The following is a check-list for optimal performance of SQL Server on Azure Virtual Machines:
- VM Size
- Storage and Scalability
- Baseline Requirements
- Security Considerations
- SQL Server Features
Since this article is Azure SQL VM and no one knows Azure and SQL better than Microsoft, we will post the link to relevant Microsoft documentation for better understanding and transparency wherever needed.
Here is a quick check-list of VM size best practices for running your SQL Server on Azure VM:
· Use VM sizes with four or more vCPU.
· Use memory-optimized virtual machine sizes for the best performance of SQL Server workloads.
· Consider a higher memory-to-vCore ratio for mission-critical and data warehouse workloads.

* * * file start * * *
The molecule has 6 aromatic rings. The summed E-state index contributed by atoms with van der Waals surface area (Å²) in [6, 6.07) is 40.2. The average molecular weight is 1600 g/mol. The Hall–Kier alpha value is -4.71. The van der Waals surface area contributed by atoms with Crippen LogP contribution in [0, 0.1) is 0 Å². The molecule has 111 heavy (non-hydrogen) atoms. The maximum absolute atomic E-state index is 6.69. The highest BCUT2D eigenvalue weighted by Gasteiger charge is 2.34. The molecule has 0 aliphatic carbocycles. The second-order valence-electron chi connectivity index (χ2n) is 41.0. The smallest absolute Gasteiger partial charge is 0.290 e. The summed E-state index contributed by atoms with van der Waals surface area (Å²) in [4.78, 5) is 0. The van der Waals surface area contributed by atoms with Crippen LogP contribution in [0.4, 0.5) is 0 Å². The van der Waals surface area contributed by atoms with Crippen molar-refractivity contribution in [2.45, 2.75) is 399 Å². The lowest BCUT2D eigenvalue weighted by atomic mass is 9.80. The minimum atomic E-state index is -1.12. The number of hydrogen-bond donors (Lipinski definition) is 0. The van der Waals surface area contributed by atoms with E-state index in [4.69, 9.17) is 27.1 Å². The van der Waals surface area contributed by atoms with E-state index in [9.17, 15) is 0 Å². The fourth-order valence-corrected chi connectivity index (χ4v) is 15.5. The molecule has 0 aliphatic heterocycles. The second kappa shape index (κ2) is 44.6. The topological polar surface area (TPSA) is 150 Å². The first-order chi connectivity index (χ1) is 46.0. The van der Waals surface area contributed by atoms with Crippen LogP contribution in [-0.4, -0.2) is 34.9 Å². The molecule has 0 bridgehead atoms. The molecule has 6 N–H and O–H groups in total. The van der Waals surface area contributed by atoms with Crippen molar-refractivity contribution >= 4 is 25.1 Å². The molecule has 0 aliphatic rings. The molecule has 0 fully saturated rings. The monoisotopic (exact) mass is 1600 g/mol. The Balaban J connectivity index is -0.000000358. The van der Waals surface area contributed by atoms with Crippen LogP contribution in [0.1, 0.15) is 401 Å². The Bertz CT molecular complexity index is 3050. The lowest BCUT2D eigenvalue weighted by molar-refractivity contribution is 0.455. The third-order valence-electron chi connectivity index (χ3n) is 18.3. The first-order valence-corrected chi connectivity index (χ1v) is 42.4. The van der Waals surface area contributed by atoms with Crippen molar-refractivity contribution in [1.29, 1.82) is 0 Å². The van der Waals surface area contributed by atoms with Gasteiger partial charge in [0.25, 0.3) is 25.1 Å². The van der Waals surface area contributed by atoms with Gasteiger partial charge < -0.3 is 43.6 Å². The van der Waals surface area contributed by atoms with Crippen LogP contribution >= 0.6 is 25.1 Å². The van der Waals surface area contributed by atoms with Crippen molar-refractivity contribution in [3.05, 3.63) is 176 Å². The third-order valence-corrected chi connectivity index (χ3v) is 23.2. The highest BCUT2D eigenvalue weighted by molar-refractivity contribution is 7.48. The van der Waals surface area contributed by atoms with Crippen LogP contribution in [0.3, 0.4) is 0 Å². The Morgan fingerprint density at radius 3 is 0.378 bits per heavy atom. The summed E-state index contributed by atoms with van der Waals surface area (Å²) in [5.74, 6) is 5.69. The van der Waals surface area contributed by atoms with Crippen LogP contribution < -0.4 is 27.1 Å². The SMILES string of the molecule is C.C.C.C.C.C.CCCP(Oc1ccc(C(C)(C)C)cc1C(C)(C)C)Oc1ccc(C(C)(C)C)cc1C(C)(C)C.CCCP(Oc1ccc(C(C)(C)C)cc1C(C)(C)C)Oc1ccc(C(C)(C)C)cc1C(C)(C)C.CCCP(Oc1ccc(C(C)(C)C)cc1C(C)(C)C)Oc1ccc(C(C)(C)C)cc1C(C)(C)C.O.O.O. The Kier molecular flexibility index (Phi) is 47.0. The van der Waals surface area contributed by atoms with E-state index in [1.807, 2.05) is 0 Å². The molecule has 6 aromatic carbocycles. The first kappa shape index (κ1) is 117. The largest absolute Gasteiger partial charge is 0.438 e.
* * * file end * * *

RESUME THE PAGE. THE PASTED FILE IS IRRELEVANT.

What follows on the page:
· Collect the target workload performance characteristics (IOPS) and use them to determine the appropriate VM size for your business.
A vCPU is the abbreviation for virtual centralized processing unit and represents a portion or share of the underlying, physical CPU assigned to a particular virtual machine (VM). A Physical CPU can have multiple vCPU, and this vCPU can be managed by controller software like Hyper-V.
In the past, there was a standard procedure that there were eight vCPUs per core. Today, vCPU count is primarily determined by the manufacturer. It is determined by taking the number of processing threads that a chipset offers per core and multiplying the occupied sockets.
This is how it looks: (Threads x Cores) x Physical CPU = Number vCPU.
If you have small VMs that barely use CPU time, you could quickly get 20-30 VMs from an 8-core server. But, if you have larger workloads such as a database server, you will have far fewer VMs from that same eight-core server. Thus, it is all about resource utilization and allocation.